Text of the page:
There are over 60 Million people living in Britain. 10 Million of them are living with disabilities. 5.1 Million of them are disabled and living in poverty. 33% of them live in Wales.
Forget programmes such as Location Location Location and A Place in the Sun, many people living with a disability struggle to afford basic necessities such as food, never mind a holiday home along the coast of Spain.
Cut to the less glamorous country of Wales.
Famous for both its beautiful culture and unforgiving and relentless weather, of which we have all fallen victim to at one time or another, Wales is home to at least 90,482 disabled people.
Of these people, at least 83,000, that are aged 16 and upwards, are not receiving paid work and are considered to be in income poverty; with 44% of all young disabled people being considered as having a high poverty rate.
Therefore inevitably they must result to claiming benefits.
However Bob Ellard, researcher for Disabled People Against Cuts (DPAC), claims “28% of people are unable to live off their benefits,” and with nearly one in five people in Wales living with some form of disability, this affects 18% of the population across England and Wales.
Basically, a disturbingly large amount of people.
“28% of people are unable to live off their benefits”
As if that wasn’t enough, Professor Anne Lawson of the Centre of Disability Studies, recently revealed that budget cuts targeting people with disabilities are nine times higher than any other groups. Within that group, 24.9% of the people affected are young people aged 16-24.
Disabled people and their allies
DPAC is a UK based organisation that was born in 2010 following mass protests in Birmingham. They campaign against austerity cuts and their impact on disabled people.
They quite literally don’t take no for an answer in the face of adversity, so much so, that they recently triggered a UN inquiry into the rights of people with disabilities as a result of their protests.
“Disabled people should have full human rights”
A spokesperson for DPAC says “DPAC is for everyone who believes that disabled people should have full human rights and equality.”
Something campaigners for Disability Wales will undoubtedly agree with. The non-profit organisation which was formed in 1972 fights for independence for all people with disabilities.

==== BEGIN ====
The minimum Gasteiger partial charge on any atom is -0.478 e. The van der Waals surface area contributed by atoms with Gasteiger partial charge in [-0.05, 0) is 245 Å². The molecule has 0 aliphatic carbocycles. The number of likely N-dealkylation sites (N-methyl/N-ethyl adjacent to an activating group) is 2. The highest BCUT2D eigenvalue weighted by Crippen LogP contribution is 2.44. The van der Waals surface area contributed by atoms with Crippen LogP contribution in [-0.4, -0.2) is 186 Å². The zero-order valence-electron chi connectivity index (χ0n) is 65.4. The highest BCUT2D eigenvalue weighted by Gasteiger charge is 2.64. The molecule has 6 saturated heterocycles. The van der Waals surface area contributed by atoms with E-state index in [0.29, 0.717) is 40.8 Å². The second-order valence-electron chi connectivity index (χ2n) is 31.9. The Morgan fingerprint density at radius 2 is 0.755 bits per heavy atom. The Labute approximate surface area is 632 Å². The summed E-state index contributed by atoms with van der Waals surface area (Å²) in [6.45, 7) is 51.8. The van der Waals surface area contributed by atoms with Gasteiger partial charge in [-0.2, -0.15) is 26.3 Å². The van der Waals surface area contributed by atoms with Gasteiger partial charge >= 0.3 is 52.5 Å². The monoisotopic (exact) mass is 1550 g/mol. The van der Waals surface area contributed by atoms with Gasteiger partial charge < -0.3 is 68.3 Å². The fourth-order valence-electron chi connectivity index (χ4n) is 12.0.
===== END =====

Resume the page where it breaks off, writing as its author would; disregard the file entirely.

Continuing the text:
Having been recognised as the lead organisation in Wales for understanding disability within society, they have set up numerous projects in order to support people with disabilities.
They have set up organisations such as the Enabling Wales Project which, with the help of Wales Cooperative Centre and DEWIS, aims to support people with disabilities that are aged 16 and over, so that they are able to live independently by setting up Centre’s for Independent Living (CIL’s).
Rhian Davies, director of Disability Wales, says “CIL’s are social enterprises that deliver services run by disabled people for disabled people.” She says that these models are what people actually need to achieve independent living.
Is this enough?
However, there is a twist to this tale.
Natasha Hirst, a spokesperson for Enabling Wales, believes that these schemes are likely to not be accessed by those living in deprivation, due to a number of reasons such as lack of transport and support in attending
“It was a really hard task finding young people”
“Services for young people living in deprivation may not be accessible or inclusive for disabled young people,” she said, “It was a really hard task finding young people to be involved.”
Aside from vital organisations such as Enabling Wales, only 10 local authorities in Wales have a housing register in place in order to help people with disabilities find suitable and adapted housing.
Arguably this results in an increase in demand for carers. Often family members, friends and even neighbors become carers; they end up having to lend more than just sugar.
They often become full-time carers and it is predicted that in 2037 the number of carers in England and Wales will increase to nine Million.
This way of life is something Lisa Moore knows only too well.
Lisa, 50, is mum and full time carer to Chloe. Chloe was born with Angleman syndrome, a genetic disorder that affects the nervous system and causes severe physical and intellectual disability.
“A little support would go a long way”
“I would love for Chloe to be involved in an independent project such as this,” she says tearfully, “But even a little support would go a long way”.
Lisa doesn’t claim benefits on behalf of Chloe but feels the pinch from being a carer. She believes that someone to support her would help. “I would love to be able to take her on a proper family holiday and having a little extra cash would definitely help.”
Never mind A Place in the Sun, or a holiday home along the coast of Spain, simply a holiday or a break would do.